The procedure has been previously described in detail [21]. In brief, the excised pancreas is washed in cold collagenase solution, then placed in a 25 cm2 flask and kept on ice until all other pancreata are procured. Usually, no more than two pancreata are placed in one flask. An additional 2–4 ml collagenase is also placed in the flask before incubation. The flask is incubated at 37 °C for 20–25 min without shaking. After incubation the flask is shaken sharply to disrupt the tissue. The digested tissue is placed in a 50 ml conical tube and filled to 50 ml with HBSS-BSA to wash. The tubes are gently centrifuged at 1100 Revolutions Per Minute (RPM) for 1 min to pellet the tissue. The supernatant is removed without disturbing the loosely compacted pellet. It is washed twice more and the supernatant is removed. The tissue is mixed with 25% type 400 Ficoll and a density gradient is constructed by overlaying solutions of 23, 20.5% and finally 11% Ficoll. After centrifugation, collect the interface from each density and wash away the Ficoll with HBSS-BSA solution. Place the collected tissue in a 60 mm non-tissue culture sterile Petri dish. The islets are then handpicked to eliminate any remaining exocrine tissue and immediately counted after isolation by microscopy (Fig. 3). Individual rat islets may range from smaller than 50 to over 400 μm in size; the adult animals used in this study generally had islets in the same proportionate size ranges. On average, this isolation method reliably recovers 150–300 islets from an adult rat (> 25 g body weight). Whole islets, are maintained in complete medium at 37 °C in a humidified atmosphere of 95% air and 5% CO2.

Fig. 3
figure3

Islets (arrows) seen at the microscope (a), and after coloration with dithizone (b)

Islet transplantation in recipient diabetic rats

The procedure was carried out under sterile conditions. The animals are, first of all, anesthetized with gaseous anesthesia (isofloran/oxygen mixture 2–4% 1–2 L/min) and a laparotomy is performed; a surgical retractor is used to improve the access and visibility of the abdominal cavity. The bowel is pulled out and the mesenteric lymph nodes are located. The islets, previously loaded into a 1.5 ml tube with their proper medium, are slowly injected into the mesenteric lymph node by using a cannula (Fig. 4). To provide some indications of the approximate site of the islet transplant, a 5–0 Prolene® marking stitch is applied. The bowel is repositioned back into the abdominal cavity. The body wall is sutured with 6–0 Nylon. The procedure is completed in about 15 min. The animals are kept warm until recovery from anesthesia.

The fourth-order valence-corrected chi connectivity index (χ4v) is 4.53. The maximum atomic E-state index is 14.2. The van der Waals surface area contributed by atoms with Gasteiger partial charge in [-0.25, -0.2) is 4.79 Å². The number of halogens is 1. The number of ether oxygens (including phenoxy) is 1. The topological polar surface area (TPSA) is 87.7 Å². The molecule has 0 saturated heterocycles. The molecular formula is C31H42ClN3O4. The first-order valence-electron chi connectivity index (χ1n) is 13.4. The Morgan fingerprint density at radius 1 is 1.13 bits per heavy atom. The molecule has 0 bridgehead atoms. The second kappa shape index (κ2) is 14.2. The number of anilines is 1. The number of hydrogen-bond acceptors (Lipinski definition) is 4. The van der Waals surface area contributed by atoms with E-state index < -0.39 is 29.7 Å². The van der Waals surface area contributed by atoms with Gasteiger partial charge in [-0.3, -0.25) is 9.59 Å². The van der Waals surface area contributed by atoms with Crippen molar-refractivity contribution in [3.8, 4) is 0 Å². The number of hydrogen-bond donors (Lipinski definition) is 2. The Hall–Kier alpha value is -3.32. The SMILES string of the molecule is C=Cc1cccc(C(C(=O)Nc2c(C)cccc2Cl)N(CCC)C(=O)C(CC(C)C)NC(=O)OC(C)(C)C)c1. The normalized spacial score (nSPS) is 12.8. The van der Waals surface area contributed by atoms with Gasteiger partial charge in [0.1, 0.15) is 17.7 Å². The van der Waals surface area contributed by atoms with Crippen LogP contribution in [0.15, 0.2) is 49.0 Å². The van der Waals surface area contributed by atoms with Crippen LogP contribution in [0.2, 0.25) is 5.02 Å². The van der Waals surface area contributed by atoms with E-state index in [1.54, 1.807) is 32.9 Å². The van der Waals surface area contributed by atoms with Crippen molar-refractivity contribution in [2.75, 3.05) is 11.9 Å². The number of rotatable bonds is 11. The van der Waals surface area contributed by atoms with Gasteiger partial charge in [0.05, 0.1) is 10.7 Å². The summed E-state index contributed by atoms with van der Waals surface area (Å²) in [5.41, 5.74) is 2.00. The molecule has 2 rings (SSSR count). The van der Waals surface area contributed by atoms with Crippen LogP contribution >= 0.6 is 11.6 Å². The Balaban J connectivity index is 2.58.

Fig. 4
figure4

The islets are slowly injected into the mesenteric lymph node by using a cannula (arrow)

Necropsy was performed in all transplanted animals. Biopsies of the transplanted and non-transplanted LN were performed for microscopic examination for the presence of insulin-positive cells. Tissues were fixed in 10% buffered formalin, and paraffin sections were stained with hematoxylin and eosin (H&E) insulin and glucagon, using standard procedures. Immunofluorescence studies (TUNEL) for apoptosis were carried out on frozen sections. The pathologist (LP) was blinded to result analysis.

Lymph nodes were treated with 10% formalin for 24–48 h and for immunohistochemical analyses. Each sample was treated with Anti-Insulin Antibodies, (Dako, Glostrup, Denmark); anti-sinaptofisina, clone SY38 (Dako, Glostrup, Denmark); anti-chromogranin A, (Dako, Glostrup, Denmark); anti-CD68, clone PG-M1 (Dako, Glostrup, Denmark); anti-CD68, clone KP1 (Dako, Glostrup, Denmark).

The primary outcome of the study was the return to euglycemia without the need of insulin therapy, in diabetic rats undergoing islet transplantation; and, demonstrating viable islets in recovered lymph nodes.

All the experiments were conducted by the same investigators (LV, RB, SB, MV).

Statistical analysis

Levels of glycemic were expressed as mean values and comparison of means pre- and post- islet transplantation were estimated by the unpaired two Student’s t-test or Mann-Whitney U test, as appropriate. p value < 0.05 was considered as statistically significant. All calculations were performed using SPSS, version 12.0.

Results

A total of 7 islet transplantations in mesenteric lymph nodes have been performed. Two rats died 24 and 36 h after transplantation due to complications.

Three groups of rats were considered:

  • Group A: three diabetic rats;

  • Group B: three non-diabetic rats (controls);

  • Group C: five diabetic rats receiving islet transplantation.